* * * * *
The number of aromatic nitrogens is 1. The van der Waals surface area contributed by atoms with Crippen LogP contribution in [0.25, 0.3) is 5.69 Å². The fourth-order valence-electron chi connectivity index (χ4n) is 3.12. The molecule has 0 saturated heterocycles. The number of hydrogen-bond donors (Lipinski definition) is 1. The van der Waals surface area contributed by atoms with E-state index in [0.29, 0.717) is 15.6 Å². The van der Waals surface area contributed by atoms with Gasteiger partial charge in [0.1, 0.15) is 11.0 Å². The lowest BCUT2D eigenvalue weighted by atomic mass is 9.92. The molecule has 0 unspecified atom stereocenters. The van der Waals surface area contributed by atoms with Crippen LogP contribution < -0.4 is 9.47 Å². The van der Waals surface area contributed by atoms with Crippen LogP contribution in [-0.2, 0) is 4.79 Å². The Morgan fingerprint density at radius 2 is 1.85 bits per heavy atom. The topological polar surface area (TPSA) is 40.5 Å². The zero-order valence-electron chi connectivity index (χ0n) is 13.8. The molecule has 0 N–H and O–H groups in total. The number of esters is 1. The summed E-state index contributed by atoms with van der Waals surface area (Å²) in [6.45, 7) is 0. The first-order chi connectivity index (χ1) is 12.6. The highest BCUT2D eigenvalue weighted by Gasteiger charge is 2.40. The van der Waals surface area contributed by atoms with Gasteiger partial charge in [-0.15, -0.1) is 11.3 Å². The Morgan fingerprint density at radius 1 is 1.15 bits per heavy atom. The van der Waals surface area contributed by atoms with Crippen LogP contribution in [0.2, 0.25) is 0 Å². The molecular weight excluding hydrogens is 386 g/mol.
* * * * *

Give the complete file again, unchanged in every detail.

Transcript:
The number of aromatic nitrogens is 1. The van der Waals surface area contributed by atoms with Crippen LogP contribution in [0.25, 0.3) is 5.69 Å². The fourth-order valence-electron chi connectivity index (χ4n) is 3.12. The molecule has 0 saturated heterocycles. The number of hydrogen-bond donors (Lipinski definition) is 1. The van der Waals surface area contributed by atoms with E-state index in [0.29, 0.717) is 15.6 Å². The van der Waals surface area contributed by atoms with Gasteiger partial charge in [0.1, 0.15) is 11.0 Å². The lowest BCUT2D eigenvalue weighted by atomic mass is 9.92. The molecule has 0 unspecified atom stereocenters. The van der Waals surface area contributed by atoms with Crippen LogP contribution < -0.4 is 9.47 Å². The van der Waals surface area contributed by atoms with Crippen LogP contribution in [-0.2, 0) is 4.79 Å². The Morgan fingerprint density at radius 2 is 1.85 bits per heavy atom. The topological polar surface area (TPSA) is 40.5 Å². The zero-order valence-electron chi connectivity index (χ0n) is 13.8. The molecule has 0 N–H and O–H groups in total. The number of esters is 1. The summed E-state index contributed by atoms with van der Waals surface area (Å²) in [6.45, 7) is 0. The first-order chi connectivity index (χ1) is 12.6. The highest BCUT2D eigenvalue weighted by Gasteiger charge is 2.40. The van der Waals surface area contributed by atoms with Gasteiger partial charge in [-0.15, -0.1) is 11.3 Å². The Morgan fingerprint density at radius 1 is 1.15 bits per heavy atom. The van der Waals surface area contributed by atoms with Crippen LogP contribution in [0.2, 0.25) is 0 Å². The molecular weight excluding hydrogens is 386 g/mol.